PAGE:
Another Solid NFS Surfaces
Criterion Games got it right with the release of the new Hot Pursuit, and it seems that Slightly Mad Studios has also managed to zap a little more life into an exhausted franchise. Need For Speed: Shift 2 Unleashed is the continuation of 2009's NFS: Shift. The game is an arcade-style racer that tailors to the simulation audience, and offers players the chance to drive some high-performance race cars on some of the world's most challenging circuits. There is a modest level of car customization and tuning options, and like the first game Shift 2 still offers its players an intimate level of personalization options such as custom paint schemes and vinyls designs.
The original Shift was noted as being somewhat flawed by "floaty" car physics and some other awkward driving mechanics. Unfortunately, the new game retains a bit of that awkwardness and can be frustrating to play at times. However, the game is a little more forgiving and is a lot more encouraging of good driving skills--as opposed to the mild driver vs. aggressive driver player orientation in the original. You will NOT be rewarded so much for driving aggressively in Shift 2, and for the most part that's a good thing. There are also no more badges that reflect your driving style, only those that are earned through racing and winning events. The XP/objectives system works the same way, with points being earned during races and like Hot Pursuit, Shift 2 is tied to the "Autolog," an online service that keeps track of player stats and records.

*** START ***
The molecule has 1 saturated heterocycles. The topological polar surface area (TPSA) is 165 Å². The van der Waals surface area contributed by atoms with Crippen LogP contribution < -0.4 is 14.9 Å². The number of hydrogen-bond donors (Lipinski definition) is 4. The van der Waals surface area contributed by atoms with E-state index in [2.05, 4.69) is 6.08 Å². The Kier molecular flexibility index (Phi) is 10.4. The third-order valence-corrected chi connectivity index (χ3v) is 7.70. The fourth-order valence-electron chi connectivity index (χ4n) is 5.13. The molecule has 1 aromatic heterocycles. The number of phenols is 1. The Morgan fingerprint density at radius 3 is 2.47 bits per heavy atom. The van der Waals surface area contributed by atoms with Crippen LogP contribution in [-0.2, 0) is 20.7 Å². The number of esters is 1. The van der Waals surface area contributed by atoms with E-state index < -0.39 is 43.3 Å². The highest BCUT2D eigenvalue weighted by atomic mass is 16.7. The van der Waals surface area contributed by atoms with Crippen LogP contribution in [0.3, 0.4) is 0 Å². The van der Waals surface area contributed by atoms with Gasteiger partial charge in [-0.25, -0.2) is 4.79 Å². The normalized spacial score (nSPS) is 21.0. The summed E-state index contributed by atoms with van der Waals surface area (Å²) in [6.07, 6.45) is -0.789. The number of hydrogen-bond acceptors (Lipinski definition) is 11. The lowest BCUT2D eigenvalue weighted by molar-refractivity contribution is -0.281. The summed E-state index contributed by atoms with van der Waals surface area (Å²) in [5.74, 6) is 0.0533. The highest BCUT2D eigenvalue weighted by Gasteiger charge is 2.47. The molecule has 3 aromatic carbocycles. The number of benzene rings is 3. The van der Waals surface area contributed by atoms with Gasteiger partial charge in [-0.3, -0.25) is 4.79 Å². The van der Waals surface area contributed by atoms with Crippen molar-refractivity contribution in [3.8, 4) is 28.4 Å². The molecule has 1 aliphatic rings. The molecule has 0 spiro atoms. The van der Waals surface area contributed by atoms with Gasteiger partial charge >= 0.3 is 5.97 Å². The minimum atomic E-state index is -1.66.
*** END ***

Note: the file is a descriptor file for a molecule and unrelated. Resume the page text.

The first noticeable improvements in Need for Speed: Shift 2 Unleashed is the visual style, graphics and selection of cars and tracks. The graphics are nicer and the car models are significantly cleaner with interiors being modeled with more polygons and texture detail. The environments feature more realistic lighting and also benefit from higher resolution textures and a higher level of detail. The selection of vehicles covers a wide variety of performance tiers and disciplines. This ranges from retro/classics to full blown super cars and prototypes. Of course, the option to works-convert your rides is also included and the events will basically guide you through the process of tuning and modifying your vehicles. The event layout in the career mode is similar to that in Shift 1, but this time the events are more organized. You will be rewarded with credits and XP for completing events and their bonus objectives and unlock more customization options as you climb the ranks, both online and off.
Need for Speed: Shift 2 Unleashed may improve upon the formula slightly, but at the end of the day it's not so different from its predecessor. It certainly looks better and has more to offer, but still drags along the same half-broken car physics and handling model. For example, a lot of cars seem to loose grip completely at relatively low speeds, and even with driving aids set to modest values the game can be difficult to get used to. Having said that, Unleashed supports many racing wheel setups so I would highly recommend them for use if you want the full experience. It may not be in the same league as Forza Motorsport or Gran Turismo, but if you're into cars as much as I am then it's possible that you will learn to like Shift 2.